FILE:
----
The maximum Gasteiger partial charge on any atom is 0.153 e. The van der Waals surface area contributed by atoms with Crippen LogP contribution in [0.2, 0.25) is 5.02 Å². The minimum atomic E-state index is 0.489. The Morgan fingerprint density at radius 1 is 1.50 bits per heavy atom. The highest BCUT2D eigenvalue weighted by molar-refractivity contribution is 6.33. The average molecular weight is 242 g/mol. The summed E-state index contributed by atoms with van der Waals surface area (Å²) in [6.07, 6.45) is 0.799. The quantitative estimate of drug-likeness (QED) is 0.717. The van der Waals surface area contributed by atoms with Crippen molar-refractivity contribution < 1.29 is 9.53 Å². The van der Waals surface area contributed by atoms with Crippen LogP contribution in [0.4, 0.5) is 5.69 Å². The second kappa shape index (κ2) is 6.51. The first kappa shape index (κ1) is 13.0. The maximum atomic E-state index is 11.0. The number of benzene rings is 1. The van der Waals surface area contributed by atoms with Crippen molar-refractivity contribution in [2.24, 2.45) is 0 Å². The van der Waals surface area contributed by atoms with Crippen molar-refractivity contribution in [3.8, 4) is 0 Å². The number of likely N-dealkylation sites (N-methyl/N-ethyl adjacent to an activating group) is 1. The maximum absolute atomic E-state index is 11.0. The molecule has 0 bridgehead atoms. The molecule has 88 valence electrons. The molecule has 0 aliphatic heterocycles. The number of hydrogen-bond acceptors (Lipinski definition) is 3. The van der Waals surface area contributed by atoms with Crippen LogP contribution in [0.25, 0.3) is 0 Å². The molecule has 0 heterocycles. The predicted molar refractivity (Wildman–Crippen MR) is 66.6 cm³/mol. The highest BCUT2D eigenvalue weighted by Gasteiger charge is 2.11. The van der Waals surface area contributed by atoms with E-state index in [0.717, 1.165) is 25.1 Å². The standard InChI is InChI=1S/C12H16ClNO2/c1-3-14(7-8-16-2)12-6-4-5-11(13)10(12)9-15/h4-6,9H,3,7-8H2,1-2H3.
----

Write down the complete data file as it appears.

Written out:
The maximum Gasteiger partial charge on any atom is 0.153 e. The van der Waals surface area contributed by atoms with Crippen LogP contribution in [0.2, 0.25) is 5.02 Å². The minimum atomic E-state index is 0.489. The Morgan fingerprint density at radius 1 is 1.50 bits per heavy atom. The highest BCUT2D eigenvalue weighted by molar-refractivity contribution is 6.33. The average molecular weight is 242 g/mol. The summed E-state index contributed by atoms with van der Waals surface area (Å²) in [6.07, 6.45) is 0.799. The quantitative estimate of drug-likeness (QED) is 0.717. The van der Waals surface area contributed by atoms with Crippen molar-refractivity contribution < 1.29 is 9.53 Å². The van der Waals surface area contributed by atoms with Crippen LogP contribution in [0.4, 0.5) is 5.69 Å². The second kappa shape index (κ2) is 6.51. The first kappa shape index (κ1) is 13.0. The maximum atomic E-state index is 11.0. The number of benzene rings is 1. The van der Waals surface area contributed by atoms with Crippen molar-refractivity contribution in [2.24, 2.45) is 0 Å². The van der Waals surface area contributed by atoms with Crippen molar-refractivity contribution in [3.8, 4) is 0 Å². The number of likely N-dealkylation sites (N-methyl/N-ethyl adjacent to an activating group) is 1. The maximum absolute atomic E-state index is 11.0. The molecule has 0 bridgehead atoms. The molecule has 88 valence electrons. The molecule has 0 aliphatic heterocycles. The number of hydrogen-bond acceptors (Lipinski definition) is 3. The van der Waals surface area contributed by atoms with Crippen LogP contribution in [0.25, 0.3) is 0 Å². The molecule has 0 heterocycles. The predicted molar refractivity (Wildman–Crippen MR) is 66.6 cm³/mol. The highest BCUT2D eigenvalue weighted by Gasteiger charge is 2.11. The van der Waals surface area contributed by atoms with E-state index in [0.717, 1.165) is 25.1 Å². The standard InChI is InChI=1S/C12H16ClNO2/c1-3-14(7-8-16-2)12-6-4-5-11(13)10(12)9-15/h4-6,9H,3,7-8H2,1-2H3.